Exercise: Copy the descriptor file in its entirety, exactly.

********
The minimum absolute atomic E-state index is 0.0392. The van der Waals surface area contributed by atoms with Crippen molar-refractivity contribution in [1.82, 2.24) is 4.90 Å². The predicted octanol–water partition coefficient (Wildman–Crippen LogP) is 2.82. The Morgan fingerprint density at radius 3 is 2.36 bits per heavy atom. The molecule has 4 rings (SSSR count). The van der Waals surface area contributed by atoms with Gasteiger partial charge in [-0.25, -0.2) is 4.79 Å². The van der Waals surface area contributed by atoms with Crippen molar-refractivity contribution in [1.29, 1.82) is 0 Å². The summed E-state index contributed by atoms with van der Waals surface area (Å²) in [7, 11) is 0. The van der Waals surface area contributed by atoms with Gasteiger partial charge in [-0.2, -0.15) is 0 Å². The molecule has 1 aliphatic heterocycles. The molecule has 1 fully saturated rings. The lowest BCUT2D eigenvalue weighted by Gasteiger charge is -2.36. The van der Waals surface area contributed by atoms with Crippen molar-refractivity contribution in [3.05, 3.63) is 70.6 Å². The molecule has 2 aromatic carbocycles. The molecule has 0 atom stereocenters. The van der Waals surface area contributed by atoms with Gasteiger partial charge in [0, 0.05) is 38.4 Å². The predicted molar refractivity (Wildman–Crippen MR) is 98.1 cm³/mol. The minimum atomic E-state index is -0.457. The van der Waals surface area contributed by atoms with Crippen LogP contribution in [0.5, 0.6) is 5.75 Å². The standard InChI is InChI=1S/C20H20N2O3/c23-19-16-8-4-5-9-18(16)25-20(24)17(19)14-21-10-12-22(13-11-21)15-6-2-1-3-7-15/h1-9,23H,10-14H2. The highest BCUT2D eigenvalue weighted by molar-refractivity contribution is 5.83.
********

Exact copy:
The minimum absolute atomic E-state index is 0.0392. The van der Waals surface area contributed by atoms with Crippen molar-refractivity contribution in [1.82, 2.24) is 4.90 Å². The predicted octanol–water partition coefficient (Wildman–Crippen LogP) is 2.82. The Morgan fingerprint density at radius 3 is 2.36 bits per heavy atom. The molecule has 4 rings (SSSR count). The van der Waals surface area contributed by atoms with Gasteiger partial charge in [-0.25, -0.2) is 4.79 Å². The van der Waals surface area contributed by atoms with Crippen molar-refractivity contribution in [1.29, 1.82) is 0 Å². The summed E-state index contributed by atoms with van der Waals surface area (Å²) in [7, 11) is 0. The van der Waals surface area contributed by atoms with Gasteiger partial charge in [-0.2, -0.15) is 0 Å². The molecule has 1 aliphatic heterocycles. The molecule has 1 fully saturated rings. The lowest BCUT2D eigenvalue weighted by Gasteiger charge is -2.36. The van der Waals surface area contributed by atoms with Crippen molar-refractivity contribution in [3.05, 3.63) is 70.6 Å². The molecule has 2 aromatic carbocycles. The molecule has 0 atom stereocenters. The van der Waals surface area contributed by atoms with Gasteiger partial charge in [0, 0.05) is 38.4 Å². The predicted molar refractivity (Wildman–Crippen MR) is 98.1 cm³/mol. The minimum atomic E-state index is -0.457. The van der Waals surface area contributed by atoms with Crippen LogP contribution in [0.5, 0.6) is 5.75 Å². The standard InChI is InChI=1S/C20H20N2O3/c23-19-16-8-4-5-9-18(16)25-20(24)17(19)14-21-10-12-22(13-11-21)15-6-2-1-3-7-15/h1-9,23H,10-14H2. The highest BCUT2D eigenvalue weighted by molar-refractivity contribution is 5.83.